The increased focus on climate is reflected in increased funding for cleaner, greener sources of energy. Financing for renewable energy and energy efficiency by the Bank Group rose 24% in the last financial year to reach more than $3.3 billion, an all time high . Such financing now represents more than 40% of annual energy commitments by the Bank Group, and the aim is to move this to 50% of all energy commitments within two years. IFC , the private sector branch of the Bank Group, recorded its highest-ever financing in renewable and energy efficiency, crossing $1 billion last year.
One of the most important concerns among client countries was the financing and learning gaps between now and a post-2012 global climate change agreement. Recognizing that poverty reduction, economic growth, and climate change must be addressed in tandem, the Climate Investment Funds  (CIFs) were approved in 2008. The idea was to open the opportunity to blend funding for climate solutions with other already-available resources, thereby leveraging substantial additional resources. The CIFs, with pledges of over $6.3 billion, are stimulating new low carbon or carbon resilient work in more than 20 countries.
The CIFs have two components: The Clean Technology Fund  (CTF) and the Strategic Climate Fund  (SCF). These provide the architecture through which concessional financing may be available quickly and flexibly for low carbon growth and climate resilient activity. The CIFs demonstrate how a sum of money can be used to leverage resources several times over. The first private sector project to be approved was the Mexico Private Sector Wind Development project with an initial investment of $15.6 million that went on to leverage $120 million. Some of the other projects include an `intelligent’ power grid management system in Turkey and a bus rapid transit corridor in Egypt.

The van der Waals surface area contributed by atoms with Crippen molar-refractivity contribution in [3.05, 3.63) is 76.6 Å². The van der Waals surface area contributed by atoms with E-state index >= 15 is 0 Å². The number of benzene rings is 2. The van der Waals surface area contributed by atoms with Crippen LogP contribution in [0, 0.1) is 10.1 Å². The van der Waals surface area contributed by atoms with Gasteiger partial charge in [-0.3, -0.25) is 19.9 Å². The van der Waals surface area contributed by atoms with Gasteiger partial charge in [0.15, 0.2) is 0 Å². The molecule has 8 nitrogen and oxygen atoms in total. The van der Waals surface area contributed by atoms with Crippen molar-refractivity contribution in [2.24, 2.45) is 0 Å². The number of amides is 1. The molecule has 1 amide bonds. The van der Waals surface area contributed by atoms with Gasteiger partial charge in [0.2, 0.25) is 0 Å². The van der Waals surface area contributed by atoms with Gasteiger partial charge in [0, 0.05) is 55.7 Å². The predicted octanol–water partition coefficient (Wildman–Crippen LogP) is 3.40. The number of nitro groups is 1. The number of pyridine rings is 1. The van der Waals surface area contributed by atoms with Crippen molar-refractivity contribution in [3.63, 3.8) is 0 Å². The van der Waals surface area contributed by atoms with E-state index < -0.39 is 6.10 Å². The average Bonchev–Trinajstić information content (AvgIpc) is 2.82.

Mobilizing Finance for Adaptation
Adaptation  is at the centre of the Bank Group’s support to developing countries as it is critical to sustaining and furthering development gains in these countries. The poorest countries will be the hardest hit and, even with mitigation efforts, there will be a need to avoid the unmanageable effects of climate change.
Programs range from adaptation in arid and semi-arid lands in Kenya, Yemen, and India to dealing with the impact of rapid glacier retreat in the Andes. These programs integrate a menu of financing options available from several sources, such as IDA, IBRD, GEF, the Least Developed Countries Fund (LDCF), the Special Climate Change Fund (SCCF), and bi-lateral co-financing.
The second CIF component, the Strategic Climate Fund (SCF), aims to mainstream climate resilience into core development planning of client countries. The first of these programs, the Pilot Program on Climate Resilience  (PPCR), has already been launched. Work is underway in nine countries to identify and start activities under this program, supported by $600 million in grants. The PPCR is also setting up a Forest Investment Programs  and a Scaling up Renewable Energy for the Poor  program in low-income countries.
Carbon Finance and Market Innovation
The Bank Group continues its pioneering work in carbon finance , currently managing 10 funds and two facilities, with $2.3 billion in committed funds, of which over $1.9 billion is tied to emission reductions purchase agreements. Two new facilities, the Forest Carbon Partnership Facility  (FCPF)—for reduced emissions from deforestation and forest degradation (REDD)—and the Carbon Partnership Facility  (CPF)—for programmatic and sector-wide intervention—are further broadening the scale and duration of carbon finance for developing countries.
There are 37 REDD Country Participants with three countries having submitted REDD readiness proposals.